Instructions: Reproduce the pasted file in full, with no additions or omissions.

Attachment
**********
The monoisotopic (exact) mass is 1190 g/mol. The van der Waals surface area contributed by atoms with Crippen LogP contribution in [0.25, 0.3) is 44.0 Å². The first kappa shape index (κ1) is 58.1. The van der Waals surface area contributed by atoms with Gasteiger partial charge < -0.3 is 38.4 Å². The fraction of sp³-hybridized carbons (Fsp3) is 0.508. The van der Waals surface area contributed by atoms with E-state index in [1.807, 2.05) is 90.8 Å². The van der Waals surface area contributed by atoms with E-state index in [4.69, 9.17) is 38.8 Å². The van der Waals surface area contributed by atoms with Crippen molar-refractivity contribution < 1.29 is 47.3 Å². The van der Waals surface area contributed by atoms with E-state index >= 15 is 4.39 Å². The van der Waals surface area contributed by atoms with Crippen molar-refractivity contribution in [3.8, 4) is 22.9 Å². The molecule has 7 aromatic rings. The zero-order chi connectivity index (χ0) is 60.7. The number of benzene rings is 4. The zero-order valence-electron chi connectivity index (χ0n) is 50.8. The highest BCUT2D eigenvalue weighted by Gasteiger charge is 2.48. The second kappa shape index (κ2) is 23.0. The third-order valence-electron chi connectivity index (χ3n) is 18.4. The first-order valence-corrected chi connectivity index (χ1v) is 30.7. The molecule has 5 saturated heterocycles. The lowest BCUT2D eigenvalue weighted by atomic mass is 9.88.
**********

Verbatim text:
The monoisotopic (exact) mass is 1190 g/mol. The van der Waals surface area contributed by atoms with Crippen LogP contribution in [0.25, 0.3) is 44.0 Å². The first kappa shape index (κ1) is 58.1. The van der Waals surface area contributed by atoms with Gasteiger partial charge < -0.3 is 38.4 Å². The fraction of sp³-hybridized carbons (Fsp3) is 0.508. The van der Waals surface area contributed by atoms with E-state index in [1.807, 2.05) is 90.8 Å². The van der Waals surface area contributed by atoms with E-state index in [4.69, 9.17) is 38.8 Å². The van der Waals surface area contributed by atoms with Crippen molar-refractivity contribution < 1.29 is 47.3 Å². The van der Waals surface area contributed by atoms with E-state index >= 15 is 4.39 Å². The van der Waals surface area contributed by atoms with Crippen molar-refractivity contribution in [3.8, 4) is 22.9 Å². The molecule has 7 aromatic rings. The zero-order chi connectivity index (χ0) is 60.7. The number of benzene rings is 4. The zero-order valence-electron chi connectivity index (χ0n) is 50.8. The highest BCUT2D eigenvalue weighted by Gasteiger charge is 2.48. The second kappa shape index (κ2) is 23.0. The third-order valence-electron chi connectivity index (χ3n) is 18.4. The first-order valence-corrected chi connectivity index (χ1v) is 30.7. The molecule has 5 saturated heterocycles. The lowest BCUT2D eigenvalue weighted by atomic mass is 9.88.